The Plaza Classic Film Festival, now in its ninth year, started in 2008 as a special project of the El Paso Community Foundation to bring movies back to the historic Plaza Theatre. The Community Foundation purchased 35mm and state-of-the-art digital projection equipment for the atmospheric theater, which opened in 1930, closed in the early ’80s and was restored for $38 million in 2006 in a joint partnership between the City of El Paso and the Community Foundation.
The first Festival was called The Movies Return to the Plaza Theatre and was the brainchild of EPCF President/CEO Eric Pearson and movie enthusiast Charles Horak. It was a smash hit. More than 25,000 people turned out to watch more than 60 movies at the Plaza Theatre and adjacent Philanthropy Theatre.
It returned in 2009 with a new name, the Plaza Classic Film Festival, and a growing popularity in the region and throughout the country. Now the world's largest classic film festival, the Plaza Classic averages attendance of 40,000 people a year, and has brought in a glittering array of celebrity guests, including Al Pacino, El Paso native Debbie Reynolds, Rita Moreno, Eva Marie Saint, Shirley Jones, Robert Wagner, Cindy Williams, Peter Bogdanovich, Louise Fletcher, Michael York and Margaret O’Brien.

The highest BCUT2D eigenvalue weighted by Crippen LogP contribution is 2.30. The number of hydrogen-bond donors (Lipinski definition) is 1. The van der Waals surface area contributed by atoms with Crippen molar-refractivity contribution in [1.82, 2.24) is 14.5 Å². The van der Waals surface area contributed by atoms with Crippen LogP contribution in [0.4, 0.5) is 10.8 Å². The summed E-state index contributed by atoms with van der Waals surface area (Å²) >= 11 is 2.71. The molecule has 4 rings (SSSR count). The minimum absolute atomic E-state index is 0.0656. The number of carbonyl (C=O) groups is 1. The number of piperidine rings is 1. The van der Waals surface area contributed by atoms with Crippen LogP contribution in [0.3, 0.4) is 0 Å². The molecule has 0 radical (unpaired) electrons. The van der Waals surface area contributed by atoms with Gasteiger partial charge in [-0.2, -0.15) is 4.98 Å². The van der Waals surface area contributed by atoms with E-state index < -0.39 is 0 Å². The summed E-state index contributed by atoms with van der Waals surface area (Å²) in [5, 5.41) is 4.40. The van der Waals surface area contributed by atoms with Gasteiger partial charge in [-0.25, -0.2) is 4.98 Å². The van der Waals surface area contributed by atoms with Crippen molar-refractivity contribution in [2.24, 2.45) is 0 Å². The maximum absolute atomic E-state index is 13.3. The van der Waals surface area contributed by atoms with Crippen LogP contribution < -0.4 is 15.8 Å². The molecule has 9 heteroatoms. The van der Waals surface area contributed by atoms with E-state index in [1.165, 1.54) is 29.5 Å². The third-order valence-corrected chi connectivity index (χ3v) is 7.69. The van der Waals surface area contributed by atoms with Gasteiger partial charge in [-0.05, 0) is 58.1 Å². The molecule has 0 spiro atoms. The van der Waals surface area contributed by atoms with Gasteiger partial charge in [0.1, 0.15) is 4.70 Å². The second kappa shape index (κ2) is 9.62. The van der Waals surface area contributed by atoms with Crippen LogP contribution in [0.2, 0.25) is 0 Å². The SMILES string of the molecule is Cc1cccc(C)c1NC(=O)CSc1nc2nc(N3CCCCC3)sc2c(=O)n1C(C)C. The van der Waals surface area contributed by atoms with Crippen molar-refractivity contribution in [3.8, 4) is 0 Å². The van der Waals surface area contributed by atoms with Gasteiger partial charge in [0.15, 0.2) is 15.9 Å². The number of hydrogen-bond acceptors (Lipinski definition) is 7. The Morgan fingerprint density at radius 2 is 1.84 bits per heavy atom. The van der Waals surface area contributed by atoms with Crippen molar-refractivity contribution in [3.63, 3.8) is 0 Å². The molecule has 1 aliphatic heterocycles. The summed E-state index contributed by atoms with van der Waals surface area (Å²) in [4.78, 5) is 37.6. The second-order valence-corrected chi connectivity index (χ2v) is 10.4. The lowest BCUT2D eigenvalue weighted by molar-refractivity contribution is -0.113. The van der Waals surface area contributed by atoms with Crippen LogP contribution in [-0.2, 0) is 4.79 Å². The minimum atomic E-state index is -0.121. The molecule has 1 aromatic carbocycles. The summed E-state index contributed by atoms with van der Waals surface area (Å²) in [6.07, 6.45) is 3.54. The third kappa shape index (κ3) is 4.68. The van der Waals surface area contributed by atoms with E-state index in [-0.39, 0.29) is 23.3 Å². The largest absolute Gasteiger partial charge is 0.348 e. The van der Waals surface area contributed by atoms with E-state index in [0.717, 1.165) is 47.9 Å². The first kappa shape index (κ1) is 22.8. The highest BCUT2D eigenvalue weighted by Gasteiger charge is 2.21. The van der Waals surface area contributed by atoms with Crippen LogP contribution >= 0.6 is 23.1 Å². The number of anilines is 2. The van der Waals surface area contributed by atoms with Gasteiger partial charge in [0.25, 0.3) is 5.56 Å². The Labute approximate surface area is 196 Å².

Nearly 300,000 people have attended the first eight Festivals. The Festival has an economic impact of $1.5 million annually. About 15 percent of its audience comes from outside of the El Paso/Juarez/Las Cruces radius, a third of them from the Austin area.
Plaza Classic has expanded its footprint and programming roster to include outdoor movies and concerts, exhibitions and programs at the El Paso Museum of Art and the El Paso Museum of History, a film camp and a family-friendly movie at Southwest University Park, home of the San Diego Padres' Triple-A affiliate El Paso Chihuahuas.
The Festival also has become a major showcase for regional filmmakers through its Local Flavor series, sponsored by the Texas Film Commission. It screens features, shorts, documentaries and other projects, and its audience has tripled in recent years.
The festival is programmed by Doug Pullen of the El Paso Community Foundation staff, who works with an advisory committee made up of community volunteers and movie fans. It includes actor-screenwriter Camilla Carr (widow of screenwriter Edward Anhalt); filmmaker Carlos Corral, who coordinates the Local Flavor series; El Paso Community College mass communications professor Lisa Elliott; NMSU graduate and classic movie buff Jack Fields; Julia Hussmann (widow of actor Pat Hingle); and Jaime Mendez, director of the UTEP student services center.